Endgame
5.0 Endgame
5.1 Levy's Bet
5.2 Embedding Software in Hardware
5.3 Challenging the World Champion
5.4 Defeating the World Chess Champion

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Embedding Software in Hardware

In the 1980s, two competing computer chess machines, named Hitech and ChipTest, emerged from Carnegie Mellon University. These computers used advances in custom chip technology to implement search strategies in hardware that had previously been performed by software. This allowed faster and thus deeper searching.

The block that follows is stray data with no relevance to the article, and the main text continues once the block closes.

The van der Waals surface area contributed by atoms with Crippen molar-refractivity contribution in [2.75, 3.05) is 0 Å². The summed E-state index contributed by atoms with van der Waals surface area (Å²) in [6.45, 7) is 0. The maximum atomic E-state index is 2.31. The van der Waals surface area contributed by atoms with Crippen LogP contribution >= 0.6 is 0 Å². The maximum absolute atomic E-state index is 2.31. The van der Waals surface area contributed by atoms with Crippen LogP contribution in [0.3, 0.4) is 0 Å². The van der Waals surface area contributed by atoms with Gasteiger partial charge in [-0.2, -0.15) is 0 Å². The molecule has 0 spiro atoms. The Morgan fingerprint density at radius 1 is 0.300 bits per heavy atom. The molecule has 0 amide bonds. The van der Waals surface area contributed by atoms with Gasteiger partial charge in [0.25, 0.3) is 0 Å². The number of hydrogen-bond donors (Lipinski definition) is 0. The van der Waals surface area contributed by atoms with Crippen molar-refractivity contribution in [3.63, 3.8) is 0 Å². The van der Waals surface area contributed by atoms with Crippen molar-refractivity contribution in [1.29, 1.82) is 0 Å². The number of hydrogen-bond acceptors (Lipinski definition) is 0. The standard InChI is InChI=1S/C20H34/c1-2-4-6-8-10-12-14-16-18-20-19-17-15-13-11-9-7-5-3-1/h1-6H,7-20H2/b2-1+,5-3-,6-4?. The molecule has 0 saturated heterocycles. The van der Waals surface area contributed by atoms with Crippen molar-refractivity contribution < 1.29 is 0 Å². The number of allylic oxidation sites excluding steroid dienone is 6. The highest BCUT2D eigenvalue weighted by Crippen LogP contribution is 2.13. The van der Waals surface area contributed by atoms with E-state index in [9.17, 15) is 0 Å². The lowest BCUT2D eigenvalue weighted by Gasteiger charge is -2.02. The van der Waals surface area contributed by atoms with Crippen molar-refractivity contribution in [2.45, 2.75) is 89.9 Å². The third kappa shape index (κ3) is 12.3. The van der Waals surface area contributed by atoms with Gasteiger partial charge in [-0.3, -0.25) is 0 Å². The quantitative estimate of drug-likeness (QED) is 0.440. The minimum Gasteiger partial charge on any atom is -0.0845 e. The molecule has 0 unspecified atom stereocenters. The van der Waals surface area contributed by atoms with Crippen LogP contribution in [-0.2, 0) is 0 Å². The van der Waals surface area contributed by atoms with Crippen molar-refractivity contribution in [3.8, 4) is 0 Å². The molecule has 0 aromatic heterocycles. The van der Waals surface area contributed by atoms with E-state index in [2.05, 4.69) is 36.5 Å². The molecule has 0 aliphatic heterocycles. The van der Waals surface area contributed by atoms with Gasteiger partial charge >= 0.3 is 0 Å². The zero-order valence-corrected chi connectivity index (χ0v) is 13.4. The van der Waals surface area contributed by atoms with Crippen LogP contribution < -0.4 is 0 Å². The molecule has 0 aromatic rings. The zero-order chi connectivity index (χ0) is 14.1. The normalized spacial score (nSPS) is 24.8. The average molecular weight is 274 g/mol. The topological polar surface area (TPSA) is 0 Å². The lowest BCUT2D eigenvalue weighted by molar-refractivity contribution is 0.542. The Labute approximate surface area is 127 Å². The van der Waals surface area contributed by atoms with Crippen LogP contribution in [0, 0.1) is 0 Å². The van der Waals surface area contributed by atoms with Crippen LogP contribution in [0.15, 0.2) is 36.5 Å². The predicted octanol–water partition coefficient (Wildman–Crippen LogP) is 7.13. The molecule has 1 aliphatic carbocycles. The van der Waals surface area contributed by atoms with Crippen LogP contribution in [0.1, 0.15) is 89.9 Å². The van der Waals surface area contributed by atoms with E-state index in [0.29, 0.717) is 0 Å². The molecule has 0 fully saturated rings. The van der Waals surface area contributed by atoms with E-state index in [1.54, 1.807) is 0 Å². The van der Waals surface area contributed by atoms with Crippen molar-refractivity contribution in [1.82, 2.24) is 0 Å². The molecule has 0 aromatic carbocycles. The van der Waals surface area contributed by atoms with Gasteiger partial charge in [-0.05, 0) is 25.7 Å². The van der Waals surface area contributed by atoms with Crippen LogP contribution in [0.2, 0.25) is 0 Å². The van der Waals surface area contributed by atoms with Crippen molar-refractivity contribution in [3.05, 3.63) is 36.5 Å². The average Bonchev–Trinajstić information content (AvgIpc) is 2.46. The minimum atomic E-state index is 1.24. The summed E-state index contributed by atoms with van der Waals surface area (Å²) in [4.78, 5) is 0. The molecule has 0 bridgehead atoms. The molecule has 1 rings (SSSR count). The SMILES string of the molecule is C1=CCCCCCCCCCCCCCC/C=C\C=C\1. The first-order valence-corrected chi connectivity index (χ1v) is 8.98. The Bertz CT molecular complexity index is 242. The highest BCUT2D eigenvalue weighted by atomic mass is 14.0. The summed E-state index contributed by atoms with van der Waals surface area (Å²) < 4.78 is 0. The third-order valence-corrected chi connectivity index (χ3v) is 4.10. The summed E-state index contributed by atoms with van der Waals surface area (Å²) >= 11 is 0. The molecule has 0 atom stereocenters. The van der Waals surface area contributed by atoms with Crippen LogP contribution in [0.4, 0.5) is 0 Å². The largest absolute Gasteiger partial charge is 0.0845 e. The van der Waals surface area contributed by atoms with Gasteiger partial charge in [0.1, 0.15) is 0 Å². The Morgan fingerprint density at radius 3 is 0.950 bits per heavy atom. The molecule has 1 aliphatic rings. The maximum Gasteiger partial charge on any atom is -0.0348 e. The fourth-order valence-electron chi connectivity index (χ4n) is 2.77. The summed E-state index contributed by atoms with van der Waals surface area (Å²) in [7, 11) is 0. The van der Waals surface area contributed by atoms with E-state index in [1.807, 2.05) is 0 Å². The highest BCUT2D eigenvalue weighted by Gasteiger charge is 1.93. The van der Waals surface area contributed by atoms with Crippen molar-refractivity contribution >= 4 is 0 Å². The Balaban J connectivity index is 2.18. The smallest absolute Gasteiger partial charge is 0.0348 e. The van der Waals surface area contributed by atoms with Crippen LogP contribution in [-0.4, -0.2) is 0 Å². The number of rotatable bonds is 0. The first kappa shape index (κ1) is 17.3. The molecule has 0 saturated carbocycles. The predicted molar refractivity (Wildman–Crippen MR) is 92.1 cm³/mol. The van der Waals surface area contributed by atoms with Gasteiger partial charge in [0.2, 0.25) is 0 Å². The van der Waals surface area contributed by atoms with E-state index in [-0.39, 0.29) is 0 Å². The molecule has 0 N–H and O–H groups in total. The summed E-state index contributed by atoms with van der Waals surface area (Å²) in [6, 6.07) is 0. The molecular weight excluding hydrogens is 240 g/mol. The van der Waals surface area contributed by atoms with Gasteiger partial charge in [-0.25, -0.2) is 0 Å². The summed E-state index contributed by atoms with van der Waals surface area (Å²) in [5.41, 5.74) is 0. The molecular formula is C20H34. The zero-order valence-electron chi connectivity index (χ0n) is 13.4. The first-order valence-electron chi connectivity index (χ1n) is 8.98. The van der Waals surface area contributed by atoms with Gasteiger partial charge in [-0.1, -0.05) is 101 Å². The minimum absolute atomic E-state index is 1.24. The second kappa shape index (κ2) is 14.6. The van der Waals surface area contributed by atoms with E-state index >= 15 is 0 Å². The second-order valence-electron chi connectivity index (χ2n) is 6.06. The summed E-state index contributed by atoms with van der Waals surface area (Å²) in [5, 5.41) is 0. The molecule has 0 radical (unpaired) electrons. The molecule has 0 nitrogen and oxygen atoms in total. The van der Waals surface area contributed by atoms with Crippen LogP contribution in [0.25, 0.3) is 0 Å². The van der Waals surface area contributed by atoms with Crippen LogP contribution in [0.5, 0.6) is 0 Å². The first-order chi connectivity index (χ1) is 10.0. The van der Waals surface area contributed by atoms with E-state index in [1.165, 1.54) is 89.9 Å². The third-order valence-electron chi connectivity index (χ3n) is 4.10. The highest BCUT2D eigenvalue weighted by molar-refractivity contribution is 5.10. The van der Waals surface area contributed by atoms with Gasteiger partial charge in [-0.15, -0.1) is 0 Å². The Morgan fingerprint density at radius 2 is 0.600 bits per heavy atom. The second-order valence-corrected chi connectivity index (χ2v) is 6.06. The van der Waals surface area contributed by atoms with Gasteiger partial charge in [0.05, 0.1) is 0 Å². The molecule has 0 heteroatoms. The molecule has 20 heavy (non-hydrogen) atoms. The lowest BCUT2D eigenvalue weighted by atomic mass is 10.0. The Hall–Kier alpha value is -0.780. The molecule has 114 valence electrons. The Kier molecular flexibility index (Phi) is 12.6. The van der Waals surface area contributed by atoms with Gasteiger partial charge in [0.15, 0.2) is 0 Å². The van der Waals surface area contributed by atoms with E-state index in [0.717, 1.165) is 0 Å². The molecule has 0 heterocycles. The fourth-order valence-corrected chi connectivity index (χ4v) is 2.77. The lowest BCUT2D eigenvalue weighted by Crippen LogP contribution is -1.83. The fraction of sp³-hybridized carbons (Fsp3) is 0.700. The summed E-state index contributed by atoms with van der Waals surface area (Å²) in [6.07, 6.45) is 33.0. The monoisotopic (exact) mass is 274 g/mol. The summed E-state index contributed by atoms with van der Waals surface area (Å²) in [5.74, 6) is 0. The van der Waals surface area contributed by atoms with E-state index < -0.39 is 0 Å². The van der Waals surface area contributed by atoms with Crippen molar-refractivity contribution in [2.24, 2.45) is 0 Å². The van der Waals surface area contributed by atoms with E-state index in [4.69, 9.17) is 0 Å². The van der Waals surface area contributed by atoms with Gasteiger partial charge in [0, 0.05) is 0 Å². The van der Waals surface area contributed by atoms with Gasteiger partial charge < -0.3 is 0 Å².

The ChipTest team developed a second machine, named Deep Thought, which won the Fredkin Intermediate Prize in 1989 for the first system to play at the Grandmaster level (above 2400). Both Hitech and Deep Thought won computer-to-computer chess tournaments. More importantly, they stunned the chess community in 1988 by defeating human opponents, Grandmasters Arnold Denker (Hitech) and Bent Larsen (Deep Thought).


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